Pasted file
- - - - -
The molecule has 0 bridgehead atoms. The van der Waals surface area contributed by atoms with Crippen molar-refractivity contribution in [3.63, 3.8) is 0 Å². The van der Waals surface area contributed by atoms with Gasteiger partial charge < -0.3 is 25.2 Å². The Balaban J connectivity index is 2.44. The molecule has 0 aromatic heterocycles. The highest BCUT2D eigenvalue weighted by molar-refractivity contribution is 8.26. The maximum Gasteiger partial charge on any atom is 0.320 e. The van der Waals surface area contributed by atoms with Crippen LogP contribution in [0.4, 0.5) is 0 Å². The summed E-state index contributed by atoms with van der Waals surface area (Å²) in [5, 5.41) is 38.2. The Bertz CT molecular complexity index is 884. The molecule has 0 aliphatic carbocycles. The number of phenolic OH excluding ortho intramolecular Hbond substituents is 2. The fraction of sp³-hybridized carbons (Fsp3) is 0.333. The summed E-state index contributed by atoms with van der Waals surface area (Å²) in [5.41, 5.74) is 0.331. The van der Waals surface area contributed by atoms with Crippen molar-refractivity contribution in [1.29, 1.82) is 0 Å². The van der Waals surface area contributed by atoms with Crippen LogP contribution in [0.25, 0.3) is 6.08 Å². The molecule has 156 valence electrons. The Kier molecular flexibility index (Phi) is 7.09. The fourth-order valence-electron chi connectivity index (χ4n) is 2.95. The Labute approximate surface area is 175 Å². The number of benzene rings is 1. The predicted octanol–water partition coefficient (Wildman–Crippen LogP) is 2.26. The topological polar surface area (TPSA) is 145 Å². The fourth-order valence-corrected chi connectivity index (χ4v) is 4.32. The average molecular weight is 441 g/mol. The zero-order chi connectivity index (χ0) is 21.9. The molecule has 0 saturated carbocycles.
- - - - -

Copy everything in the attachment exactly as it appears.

The molecule has 0 bridgehead atoms. The van der Waals surface area contributed by atoms with Crippen molar-refractivity contribution in [3.63, 3.8) is 0 Å². The van der Waals surface area contributed by atoms with Gasteiger partial charge < -0.3 is 25.2 Å². The Balaban J connectivity index is 2.44. The molecule has 0 aromatic heterocycles. The highest BCUT2D eigenvalue weighted by molar-refractivity contribution is 8.26. The maximum Gasteiger partial charge on any atom is 0.320 e. The van der Waals surface area contributed by atoms with Crippen LogP contribution in [0.4, 0.5) is 0 Å². The summed E-state index contributed by atoms with van der Waals surface area (Å²) in [5, 5.41) is 38.2. The Bertz CT molecular complexity index is 884. The molecule has 0 aliphatic carbocycles. The number of phenolic OH excluding ortho intramolecular Hbond substituents is 2. The fraction of sp³-hybridized carbons (Fsp3) is 0.333. The summed E-state index contributed by atoms with van der Waals surface area (Å²) in [5.41, 5.74) is 0.331. The van der Waals surface area contributed by atoms with Crippen molar-refractivity contribution in [1.29, 1.82) is 0 Å². The van der Waals surface area contributed by atoms with Crippen LogP contribution in [0.25, 0.3) is 6.08 Å². The molecule has 156 valence electrons. The Kier molecular flexibility index (Phi) is 7.09. The fourth-order valence-electron chi connectivity index (χ4n) is 2.95. The Labute approximate surface area is 175 Å². The number of benzene rings is 1. The predicted octanol–water partition coefficient (Wildman–Crippen LogP) is 2.26. The topological polar surface area (TPSA) is 145 Å². The fourth-order valence-corrected chi connectivity index (χ4v) is 4.32. The average molecular weight is 441 g/mol. The zero-order chi connectivity index (χ0) is 21.9. The molecule has 0 saturated carbocycles.